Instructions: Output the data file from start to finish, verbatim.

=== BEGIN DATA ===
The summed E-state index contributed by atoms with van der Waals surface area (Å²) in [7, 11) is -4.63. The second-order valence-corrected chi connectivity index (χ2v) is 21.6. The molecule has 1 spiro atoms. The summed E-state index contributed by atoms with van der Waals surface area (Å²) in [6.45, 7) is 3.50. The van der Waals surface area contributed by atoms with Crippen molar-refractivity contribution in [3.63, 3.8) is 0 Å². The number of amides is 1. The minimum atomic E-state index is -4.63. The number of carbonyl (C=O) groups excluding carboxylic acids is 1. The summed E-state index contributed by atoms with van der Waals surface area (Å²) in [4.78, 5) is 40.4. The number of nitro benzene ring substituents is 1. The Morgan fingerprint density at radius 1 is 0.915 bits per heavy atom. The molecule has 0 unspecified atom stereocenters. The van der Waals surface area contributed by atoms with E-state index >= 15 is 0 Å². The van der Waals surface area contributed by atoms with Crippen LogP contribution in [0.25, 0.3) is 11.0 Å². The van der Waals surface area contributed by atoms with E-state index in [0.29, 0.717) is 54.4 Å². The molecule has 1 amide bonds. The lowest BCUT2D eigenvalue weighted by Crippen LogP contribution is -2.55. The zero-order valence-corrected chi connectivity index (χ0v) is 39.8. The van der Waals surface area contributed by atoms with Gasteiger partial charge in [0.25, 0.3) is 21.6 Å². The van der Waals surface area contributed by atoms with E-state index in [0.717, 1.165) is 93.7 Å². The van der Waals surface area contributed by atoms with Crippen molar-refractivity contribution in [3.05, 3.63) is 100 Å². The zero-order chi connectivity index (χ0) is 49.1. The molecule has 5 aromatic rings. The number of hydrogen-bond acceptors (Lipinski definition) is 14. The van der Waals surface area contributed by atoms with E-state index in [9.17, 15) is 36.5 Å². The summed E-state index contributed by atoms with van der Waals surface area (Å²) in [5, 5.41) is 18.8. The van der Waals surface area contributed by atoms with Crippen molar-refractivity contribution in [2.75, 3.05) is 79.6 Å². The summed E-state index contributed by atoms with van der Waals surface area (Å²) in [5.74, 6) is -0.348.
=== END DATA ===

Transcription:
The summed E-state index contributed by atoms with van der Waals surface area (Å²) in [7, 11) is -4.63. The second-order valence-corrected chi connectivity index (χ2v) is 21.6. The molecule has 1 spiro atoms. The summed E-state index contributed by atoms with van der Waals surface area (Å²) in [6.45, 7) is 3.50. The van der Waals surface area contributed by atoms with Crippen molar-refractivity contribution in [3.63, 3.8) is 0 Å². The number of amides is 1. The minimum atomic E-state index is -4.63. The number of carbonyl (C=O) groups excluding carboxylic acids is 1. The summed E-state index contributed by atoms with van der Waals surface area (Å²) in [4.78, 5) is 40.4. The number of nitro benzene ring substituents is 1. The Morgan fingerprint density at radius 1 is 0.915 bits per heavy atom. The molecule has 0 unspecified atom stereocenters. The van der Waals surface area contributed by atoms with E-state index >= 15 is 0 Å². The van der Waals surface area contributed by atoms with Crippen LogP contribution in [0.25, 0.3) is 11.0 Å². The van der Waals surface area contributed by atoms with E-state index in [0.29, 0.717) is 54.4 Å². The molecule has 1 amide bonds. The lowest BCUT2D eigenvalue weighted by Crippen LogP contribution is -2.55. The zero-order valence-corrected chi connectivity index (χ0v) is 39.8. The van der Waals surface area contributed by atoms with Gasteiger partial charge in [0.25, 0.3) is 21.6 Å². The van der Waals surface area contributed by atoms with E-state index in [0.717, 1.165) is 93.7 Å². The van der Waals surface area contributed by atoms with Crippen molar-refractivity contribution in [3.05, 3.63) is 100 Å². The zero-order chi connectivity index (χ0) is 49.1. The molecule has 5 aromatic rings. The number of hydrogen-bond acceptors (Lipinski definition) is 14. The van der Waals surface area contributed by atoms with E-state index in [9.17, 15) is 36.5 Å². The summed E-state index contributed by atoms with van der Waals surface area (Å²) in [5, 5.41) is 18.8. The van der Waals surface area contributed by atoms with Crippen molar-refractivity contribution in [2.75, 3.05) is 79.6 Å². The summed E-state index contributed by atoms with van der Waals surface area (Å²) in [5.74, 6) is -0.348.